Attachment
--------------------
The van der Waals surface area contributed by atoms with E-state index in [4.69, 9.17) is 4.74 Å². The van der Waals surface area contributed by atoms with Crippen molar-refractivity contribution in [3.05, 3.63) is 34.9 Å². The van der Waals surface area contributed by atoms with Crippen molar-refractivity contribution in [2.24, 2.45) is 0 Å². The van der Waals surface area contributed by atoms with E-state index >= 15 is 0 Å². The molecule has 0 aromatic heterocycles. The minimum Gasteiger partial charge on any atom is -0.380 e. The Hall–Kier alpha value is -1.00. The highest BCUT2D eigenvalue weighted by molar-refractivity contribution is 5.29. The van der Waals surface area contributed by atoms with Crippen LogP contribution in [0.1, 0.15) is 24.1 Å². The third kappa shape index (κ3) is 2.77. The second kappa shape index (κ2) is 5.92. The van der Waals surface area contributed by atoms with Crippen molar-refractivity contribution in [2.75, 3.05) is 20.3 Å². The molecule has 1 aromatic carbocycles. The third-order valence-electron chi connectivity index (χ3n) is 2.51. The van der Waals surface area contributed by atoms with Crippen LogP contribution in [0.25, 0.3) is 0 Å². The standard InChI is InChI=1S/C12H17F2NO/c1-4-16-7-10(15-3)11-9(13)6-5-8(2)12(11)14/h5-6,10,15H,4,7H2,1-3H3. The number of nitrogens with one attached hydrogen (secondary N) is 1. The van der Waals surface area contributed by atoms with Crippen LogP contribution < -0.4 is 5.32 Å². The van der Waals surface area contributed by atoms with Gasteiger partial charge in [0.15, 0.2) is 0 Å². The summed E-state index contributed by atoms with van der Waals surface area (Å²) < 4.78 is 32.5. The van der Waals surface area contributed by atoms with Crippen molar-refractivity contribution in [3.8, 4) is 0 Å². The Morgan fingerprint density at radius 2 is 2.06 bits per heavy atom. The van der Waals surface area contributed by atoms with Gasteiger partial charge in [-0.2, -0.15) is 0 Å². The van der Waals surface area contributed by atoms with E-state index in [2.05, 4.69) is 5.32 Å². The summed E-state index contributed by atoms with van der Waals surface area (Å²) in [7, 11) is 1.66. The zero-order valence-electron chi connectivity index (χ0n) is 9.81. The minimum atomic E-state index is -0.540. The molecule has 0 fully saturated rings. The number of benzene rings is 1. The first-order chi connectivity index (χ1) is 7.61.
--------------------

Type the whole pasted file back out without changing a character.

The van der Waals surface area contributed by atoms with E-state index in [4.69, 9.17) is 4.74 Å². The van der Waals surface area contributed by atoms with Crippen molar-refractivity contribution in [3.05, 3.63) is 34.9 Å². The van der Waals surface area contributed by atoms with Crippen molar-refractivity contribution in [2.24, 2.45) is 0 Å². The van der Waals surface area contributed by atoms with E-state index >= 15 is 0 Å². The molecule has 0 aromatic heterocycles. The minimum Gasteiger partial charge on any atom is -0.380 e. The Hall–Kier alpha value is -1.00. The highest BCUT2D eigenvalue weighted by molar-refractivity contribution is 5.29. The van der Waals surface area contributed by atoms with Crippen LogP contribution in [0.1, 0.15) is 24.1 Å². The third kappa shape index (κ3) is 2.77. The second kappa shape index (κ2) is 5.92. The van der Waals surface area contributed by atoms with Crippen molar-refractivity contribution in [2.75, 3.05) is 20.3 Å². The molecule has 1 aromatic carbocycles. The third-order valence-electron chi connectivity index (χ3n) is 2.51. The van der Waals surface area contributed by atoms with Crippen LogP contribution in [0.25, 0.3) is 0 Å². The standard InChI is InChI=1S/C12H17F2NO/c1-4-16-7-10(15-3)11-9(13)6-5-8(2)12(11)14/h5-6,10,15H,4,7H2,1-3H3. The number of nitrogens with one attached hydrogen (secondary N) is 1. The van der Waals surface area contributed by atoms with Crippen LogP contribution < -0.4 is 5.32 Å². The van der Waals surface area contributed by atoms with Gasteiger partial charge in [0.15, 0.2) is 0 Å². The summed E-state index contributed by atoms with van der Waals surface area (Å²) < 4.78 is 32.5. The van der Waals surface area contributed by atoms with Crippen molar-refractivity contribution in [3.8, 4) is 0 Å². The Morgan fingerprint density at radius 2 is 2.06 bits per heavy atom. The van der Waals surface area contributed by atoms with Gasteiger partial charge in [-0.2, -0.15) is 0 Å². The van der Waals surface area contributed by atoms with E-state index in [2.05, 4.69) is 5.32 Å². The summed E-state index contributed by atoms with van der Waals surface area (Å²) in [7, 11) is 1.66. The zero-order valence-electron chi connectivity index (χ0n) is 9.81. The minimum atomic E-state index is -0.540. The molecule has 0 fully saturated rings. The number of benzene rings is 1. The first-order chi connectivity index (χ1) is 7.61.